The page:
What are Mechanical Royalties?
There are dozens of royalty streams associated with music copyrights, but few are as confusing as mechanical royalties.
What are mechanical royalties? The simple answer is that mechanical royalties are payments to the writer of a song whenever that song is reproduced in some form.
But to really understand mechanical royalties, let’s take a step back to understand how mechanical royalties first came about, how they’ve changed over the years, and the different ways they can generate income.
First, a quick refresher. Music royalties are generated for the use of a copyright. And every song has two copyrights attached to it—one for the song as written down (the composition) and one for the song as recorded (the recording). Songwriters earn royalties on the composition copyright, and performers earn royalties on the recording copyright.
Mechanical royalties come from the composition copyright. Whenever an artist/record company releases the musical composition through their unique performance and sound recording (making it available to the public for profit), a mechanical license requiring payment of a mechanical royalty is owed to the music publisher and songwriter.
The reason this is called “mechanical” is because it originates to the time when songs were “mechanically” reproduced in piano rolls and vinyl records. Using the term in the digital age can cause confusion, but the same “reproduction” standard applies.
Unlike sound recording royalties, most composition royalties rates are not set by the free market. Instead mechanical royalty rates are set by government regulation through various updates to the U.S. Copyright Act.
Back in 1909 when mechanical royalties were first created, music publishers controlled the music industry. Congress stepped in to regulate them via the 1909 Copyright Act and created the government regulation of a “mechanical” royalty owed to songwriters and music publishers for the reproduction and distribution of their songs.
Traditionally, the artist/record company pays this royalty to the songwriter and music publisher for any audio reproduction and distribution of their song that they make. Think of the countless recordings and versions of classic holiday songs like “White Christmas” or “Let It Snow.” That’s big money for the songwriter and music publisher.
For most of the 20th century, this mechanical royalty applied to physical formats like vinyl, cassettes, and CD’s. Today, the mechanical royalty comes in new flavors: streaming and digital downloads. And the result has dramatically altered how mechanical royalties are paid and distributed (not to mention their earning potential for songwriters).
Mechanical Royalties for Streaming
On-demand (or interactive) streaming is unique because it is primarily licensed and paid by the streaming services. These interactive streams pay fractions of a penny per stream to the songwriters and music publishers for two different royalties: public performance and mechanical. Depending on how you do the math (there are several options) the payments for streaming mechanicals land in the ballpark of about $0.06 per 100 on-demand streams.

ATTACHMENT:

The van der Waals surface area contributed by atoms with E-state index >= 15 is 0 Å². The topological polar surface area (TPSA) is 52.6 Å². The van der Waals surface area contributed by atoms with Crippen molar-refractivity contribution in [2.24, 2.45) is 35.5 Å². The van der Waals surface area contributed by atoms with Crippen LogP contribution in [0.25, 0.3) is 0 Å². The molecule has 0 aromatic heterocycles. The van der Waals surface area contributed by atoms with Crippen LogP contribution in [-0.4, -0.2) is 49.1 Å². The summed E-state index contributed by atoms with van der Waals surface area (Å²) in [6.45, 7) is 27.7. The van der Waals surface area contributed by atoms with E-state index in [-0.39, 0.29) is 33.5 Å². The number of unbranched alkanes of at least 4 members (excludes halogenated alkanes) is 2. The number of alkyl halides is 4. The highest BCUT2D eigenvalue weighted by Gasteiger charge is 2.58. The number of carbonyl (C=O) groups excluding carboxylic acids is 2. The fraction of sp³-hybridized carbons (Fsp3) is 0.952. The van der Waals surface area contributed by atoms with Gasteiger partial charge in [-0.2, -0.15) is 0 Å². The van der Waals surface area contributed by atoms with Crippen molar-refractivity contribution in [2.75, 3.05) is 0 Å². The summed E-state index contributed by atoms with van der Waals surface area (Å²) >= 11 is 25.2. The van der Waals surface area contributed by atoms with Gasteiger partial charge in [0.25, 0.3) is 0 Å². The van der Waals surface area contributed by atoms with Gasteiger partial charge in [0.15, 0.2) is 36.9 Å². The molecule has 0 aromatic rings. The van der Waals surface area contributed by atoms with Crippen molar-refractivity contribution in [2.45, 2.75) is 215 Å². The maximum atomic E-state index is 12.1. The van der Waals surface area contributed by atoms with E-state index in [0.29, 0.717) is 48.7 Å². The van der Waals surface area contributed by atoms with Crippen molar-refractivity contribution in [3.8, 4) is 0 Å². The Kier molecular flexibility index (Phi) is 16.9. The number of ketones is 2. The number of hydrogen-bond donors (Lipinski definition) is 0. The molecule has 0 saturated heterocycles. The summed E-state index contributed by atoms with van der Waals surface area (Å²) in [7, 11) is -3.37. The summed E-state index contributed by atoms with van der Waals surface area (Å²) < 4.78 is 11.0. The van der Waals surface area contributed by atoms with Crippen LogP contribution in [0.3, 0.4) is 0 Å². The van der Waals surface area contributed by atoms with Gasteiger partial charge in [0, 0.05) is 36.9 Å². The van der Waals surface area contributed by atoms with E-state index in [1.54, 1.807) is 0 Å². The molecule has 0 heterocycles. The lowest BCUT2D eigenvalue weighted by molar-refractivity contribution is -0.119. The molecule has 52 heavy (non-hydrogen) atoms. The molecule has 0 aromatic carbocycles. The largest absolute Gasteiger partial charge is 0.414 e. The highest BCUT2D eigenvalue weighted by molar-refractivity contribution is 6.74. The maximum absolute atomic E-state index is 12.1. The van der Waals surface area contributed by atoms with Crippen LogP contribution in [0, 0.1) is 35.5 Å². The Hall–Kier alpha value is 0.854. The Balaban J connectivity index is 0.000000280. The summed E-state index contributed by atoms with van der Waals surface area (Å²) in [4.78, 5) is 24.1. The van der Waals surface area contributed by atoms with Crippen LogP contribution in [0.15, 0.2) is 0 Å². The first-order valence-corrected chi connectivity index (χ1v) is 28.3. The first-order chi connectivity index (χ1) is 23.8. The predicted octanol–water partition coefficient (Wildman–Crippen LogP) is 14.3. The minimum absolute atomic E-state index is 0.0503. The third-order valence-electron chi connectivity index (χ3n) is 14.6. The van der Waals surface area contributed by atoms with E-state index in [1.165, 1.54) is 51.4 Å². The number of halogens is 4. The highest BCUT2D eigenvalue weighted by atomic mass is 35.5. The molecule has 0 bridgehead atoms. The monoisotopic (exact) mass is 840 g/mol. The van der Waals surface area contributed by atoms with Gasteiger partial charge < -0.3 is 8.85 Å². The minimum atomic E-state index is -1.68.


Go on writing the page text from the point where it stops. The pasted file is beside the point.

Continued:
To understand this figure: The average per-stream royalty for both the composition and recording on Spotify is around half a penny. The sound recording average is about $0.0038 per stream. That leaves $0.0012 to the composition, which is then split 50/50 between performance and mechanical royalties.
Using this figure, it would require approximately 1.6 million on-demand streams to earn $1,000 in streaming mechanical royalties.
The mechanical streaming rate is about $0.06 per 100 streams, or $0.0006 per stream.
Physical and Download Mechanical Royalties
Physical and permanent downloads fall under the traditional mechanical royalty payment structure. When the artist/record company records a songwriter/music publisher’s song, and makes it available for sale as a download or part of a physical album, a mechanical royalty of 9.1 cents per song is due.
To earn $1,000 in mechanical royalties here, you would need approximately 11,000 downloads or physical albums sold.
Although mechanical royalty rates were supposed to be regularly updated to reflect things like inflation and other realities over the years, the rates remained at 9.1 cents for over 12 years and are not expected to rise in the era of streaming.
How Mechanical Royalty Rates Are Set
As mentioned, the mechanical royalty is not free market. It is regulated by via the U.S. Copyright Act by a panel of three judges called the Copyright Royalty Board (CRB). These judges are charged with the duty to set royalty rates and re-evaluate them every five years. To establish a non-bias, the CRB hears from all interested parties during the proceedings, which include:
- Songwriters: represented by Nashville Songwriters Association International (NSAI)
- Music publishers: represented by the National Music Publishers’ Association (NMPA) and the Association of Independent Music Publishers (AIMP)
- Record labels: represented by the Recording Industry Association of America (RIAA)
- Digital media and streaming companies: represented by the Digital Media Association (DiMA)
During these proceedings, the CRB will hear multiple arguments and counter-arguments from each group. Eventually, the CRB will rule on the rates after everyone has a chance to present their case.